Whereas, this Ordinance is enacted pursuant to the inherent and inalienable right of the residents of Benton County to govern their own county, including, without limitation, as secured by the Declaration of Independence’s assertion that governments are instituted to secure the rights of people, in the State Constitution of Oregon’s recognition that all power is inherent in the people, and in the Benton County Charter, which delegates the authority to the people and their representatives to enact local legislation on matters of county concern;
Therefore, the people of Benton County do ordain, through this Ordinance, which shall be known and cited as the Benton County Food Bill of Rights Ordinance.
Section 1. Findings and Intent
The people of Benton County declare that we possess the right to community self-government and that our right to local self-governance is a fundamental and inalienable right. We assert that right to adopt this ordinance, which creates a food bill of rights for the people of the County, and which protects seed heritage. We find that corporate involvement in agriculture interferes with our right to local self-government, given the ability of corporations to use their wealth and power to determine agricultural policy. Those corporate agricultural policies include laws and regulations which permit genetic engineering and genetic modification of life forms and organisms, and which allow the use of such life forms and organisms.
Accordingly, the people of Benton County adopt this ordinance, which prohibits corporations from engaging in the planting, growing, cultivating, raising, harvesting, or processing of genetically engineered life forms or genetically modified organisms. To effectuate these prohibitions, the people of Benton County have determined that we must elevate our right to community self-government above the “rights” claimed by corporations; otherwise our right to local self-governance shall be forever subordinated to governance by a corporate few, which is not a democracy.
Section 2. Authority
This Ordinance is enacted pursuant to the inherent right of the residents of Benton County to govern their own county, as recognized by authorities including, without limitation, the Declaration of Independence’s assertion that governments are instituted to secure the rights of people; Section 1 of the Oregon Constitution which recognizes that “all power is inherent in the people”; Article VI, Section 10 of the Oregon Constitution which guarantees home rule powers to Counties; and Section 203.035 of Chapter 203 of the Oregon Revised Statutes, which grants counties ordinance-making power to address matters of county concern.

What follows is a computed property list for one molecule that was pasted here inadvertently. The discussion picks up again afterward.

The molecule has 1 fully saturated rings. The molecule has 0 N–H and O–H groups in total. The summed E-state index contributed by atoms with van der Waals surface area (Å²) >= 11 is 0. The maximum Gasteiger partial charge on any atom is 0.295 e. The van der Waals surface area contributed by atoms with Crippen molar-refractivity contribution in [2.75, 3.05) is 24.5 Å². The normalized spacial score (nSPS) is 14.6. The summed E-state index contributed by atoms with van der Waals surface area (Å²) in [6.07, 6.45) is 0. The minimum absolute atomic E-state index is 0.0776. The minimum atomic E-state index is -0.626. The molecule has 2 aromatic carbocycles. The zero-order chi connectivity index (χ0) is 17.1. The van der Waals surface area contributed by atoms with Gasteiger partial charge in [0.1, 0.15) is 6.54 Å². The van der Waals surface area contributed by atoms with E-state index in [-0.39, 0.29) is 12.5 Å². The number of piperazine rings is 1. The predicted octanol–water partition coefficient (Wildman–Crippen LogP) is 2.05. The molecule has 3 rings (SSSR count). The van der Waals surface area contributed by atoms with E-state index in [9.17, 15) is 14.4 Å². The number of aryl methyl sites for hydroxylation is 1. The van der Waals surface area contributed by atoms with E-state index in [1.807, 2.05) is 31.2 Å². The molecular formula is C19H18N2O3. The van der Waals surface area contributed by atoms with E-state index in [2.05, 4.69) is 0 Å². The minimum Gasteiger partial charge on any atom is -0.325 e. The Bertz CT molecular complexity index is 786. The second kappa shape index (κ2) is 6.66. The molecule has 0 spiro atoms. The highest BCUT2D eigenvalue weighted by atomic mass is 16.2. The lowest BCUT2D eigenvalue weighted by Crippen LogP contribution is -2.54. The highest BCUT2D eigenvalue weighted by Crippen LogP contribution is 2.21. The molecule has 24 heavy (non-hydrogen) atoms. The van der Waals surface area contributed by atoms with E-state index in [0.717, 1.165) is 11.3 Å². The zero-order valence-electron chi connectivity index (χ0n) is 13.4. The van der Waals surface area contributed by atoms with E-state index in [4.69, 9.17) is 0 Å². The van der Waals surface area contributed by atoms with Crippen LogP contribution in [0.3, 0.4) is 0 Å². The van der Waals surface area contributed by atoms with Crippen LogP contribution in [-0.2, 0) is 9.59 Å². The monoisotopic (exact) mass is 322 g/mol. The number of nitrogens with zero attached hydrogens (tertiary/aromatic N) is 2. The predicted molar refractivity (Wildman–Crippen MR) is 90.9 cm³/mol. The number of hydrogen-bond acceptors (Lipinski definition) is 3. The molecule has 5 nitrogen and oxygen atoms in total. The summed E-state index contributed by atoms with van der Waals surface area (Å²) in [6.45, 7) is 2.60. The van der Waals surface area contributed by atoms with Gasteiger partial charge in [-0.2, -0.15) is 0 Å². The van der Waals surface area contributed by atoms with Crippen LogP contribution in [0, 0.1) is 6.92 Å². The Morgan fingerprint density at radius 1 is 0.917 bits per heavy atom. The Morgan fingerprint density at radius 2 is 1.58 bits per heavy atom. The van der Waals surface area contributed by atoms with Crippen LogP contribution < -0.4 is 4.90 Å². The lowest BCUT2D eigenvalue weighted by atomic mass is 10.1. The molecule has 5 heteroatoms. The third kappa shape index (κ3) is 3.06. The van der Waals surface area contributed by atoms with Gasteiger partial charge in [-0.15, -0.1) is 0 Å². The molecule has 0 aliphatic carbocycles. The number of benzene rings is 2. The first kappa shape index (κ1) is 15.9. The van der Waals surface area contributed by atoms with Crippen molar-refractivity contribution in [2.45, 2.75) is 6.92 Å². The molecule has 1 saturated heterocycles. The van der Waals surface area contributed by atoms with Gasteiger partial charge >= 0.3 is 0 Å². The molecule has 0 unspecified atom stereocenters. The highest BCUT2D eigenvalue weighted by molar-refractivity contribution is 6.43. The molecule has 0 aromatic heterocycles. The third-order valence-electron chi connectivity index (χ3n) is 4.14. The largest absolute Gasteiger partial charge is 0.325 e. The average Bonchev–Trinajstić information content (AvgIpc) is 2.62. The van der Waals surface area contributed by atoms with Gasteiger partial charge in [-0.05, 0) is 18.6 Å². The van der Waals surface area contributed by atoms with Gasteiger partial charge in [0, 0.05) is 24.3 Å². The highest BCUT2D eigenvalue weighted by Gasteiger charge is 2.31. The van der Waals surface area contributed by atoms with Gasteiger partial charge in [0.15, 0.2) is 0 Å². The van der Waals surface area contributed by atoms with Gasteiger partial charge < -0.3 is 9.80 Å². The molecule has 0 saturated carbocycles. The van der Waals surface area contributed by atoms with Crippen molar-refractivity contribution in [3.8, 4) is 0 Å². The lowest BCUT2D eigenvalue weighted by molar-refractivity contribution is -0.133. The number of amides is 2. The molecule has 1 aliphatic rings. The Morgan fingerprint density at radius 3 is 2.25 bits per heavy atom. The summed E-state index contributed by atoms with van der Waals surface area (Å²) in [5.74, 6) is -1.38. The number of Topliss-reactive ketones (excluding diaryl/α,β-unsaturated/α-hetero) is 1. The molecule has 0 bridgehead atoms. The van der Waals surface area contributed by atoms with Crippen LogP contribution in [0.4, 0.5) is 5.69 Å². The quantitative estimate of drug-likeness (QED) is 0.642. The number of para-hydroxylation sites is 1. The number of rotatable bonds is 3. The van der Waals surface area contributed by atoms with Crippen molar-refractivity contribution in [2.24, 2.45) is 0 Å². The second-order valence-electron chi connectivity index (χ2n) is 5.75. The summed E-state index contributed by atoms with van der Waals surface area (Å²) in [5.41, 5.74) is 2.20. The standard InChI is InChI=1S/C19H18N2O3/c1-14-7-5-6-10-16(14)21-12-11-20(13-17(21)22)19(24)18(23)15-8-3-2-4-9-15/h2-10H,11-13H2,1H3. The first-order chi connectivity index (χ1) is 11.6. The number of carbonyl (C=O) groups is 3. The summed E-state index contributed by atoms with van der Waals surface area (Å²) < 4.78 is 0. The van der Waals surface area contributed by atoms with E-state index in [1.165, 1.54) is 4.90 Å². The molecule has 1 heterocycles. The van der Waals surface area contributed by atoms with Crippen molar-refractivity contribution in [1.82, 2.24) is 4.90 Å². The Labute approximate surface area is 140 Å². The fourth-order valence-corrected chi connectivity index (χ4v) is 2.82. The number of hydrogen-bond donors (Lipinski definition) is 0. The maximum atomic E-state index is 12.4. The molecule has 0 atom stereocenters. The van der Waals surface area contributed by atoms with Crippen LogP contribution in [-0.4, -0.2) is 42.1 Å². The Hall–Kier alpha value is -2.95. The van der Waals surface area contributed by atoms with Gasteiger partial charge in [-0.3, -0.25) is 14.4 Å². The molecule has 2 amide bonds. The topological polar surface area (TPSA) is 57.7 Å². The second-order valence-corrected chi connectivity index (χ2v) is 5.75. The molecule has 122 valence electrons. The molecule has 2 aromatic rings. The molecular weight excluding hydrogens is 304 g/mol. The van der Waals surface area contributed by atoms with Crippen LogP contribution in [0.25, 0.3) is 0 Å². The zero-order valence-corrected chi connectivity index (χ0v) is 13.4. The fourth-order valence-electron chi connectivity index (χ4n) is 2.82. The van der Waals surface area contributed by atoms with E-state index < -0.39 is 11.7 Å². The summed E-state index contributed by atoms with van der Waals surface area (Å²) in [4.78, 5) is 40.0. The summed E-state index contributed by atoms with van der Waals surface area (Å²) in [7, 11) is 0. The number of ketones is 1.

Section 3. Definitions
(a) “Corporation”: Shall refer to any corporation, limited partnership, limited liability partnership, business trust, or limited liability corporation organized under the laws of any State of the United States or under the laws of any country, and any other business entity that possesses government-conferred limited liability attributes for its owners, directors, officers, and /or managers.
(b) “Food”: All things edible that are locally grown, raised, harvested, collected, prepared, or processed for consumption.
(c) “Genetically Engineered Organism” or “Genetically Modified Life Form”: Any organism or organisms in which the genetic material has been changed through the application of:
(1) In vitro nucleic acid techniques, including recombinant deoxyribonucleic acid (DNA) techniques and the direct injection of nucleic acid into cells or organelles, or
(2) Fusion of cells (including protoplast fusion) or hybridization techniques that overcome natural physiological, reproductive, or recombination barriers, where the donor cells/protoplasts do not fall within the same taxonomic family, in a way that does not occur by natural multiplication or natural recombination.
The phrase shall also include all equivalent terms, and may interchangeably be referred to as “GMO’s” or “genetically engineered” or “genetically modified” life forms. The phrase shall not include traditional selective breeding, conjugation, fermentation, hybridization, in vitro fertilization, or tissue culture.
(d) “In vitro nucleic acid techniques”: This phrase shall include, but not be not limited to, recombinant DNA or RNA techniques that use vector systems and techniques involving the direct introduction into the organisms of hereditary materials prepared outside the organisms such as micro-injection, macro-injection, chemoporation, electroporation, microencapsulation, and liposome fusion.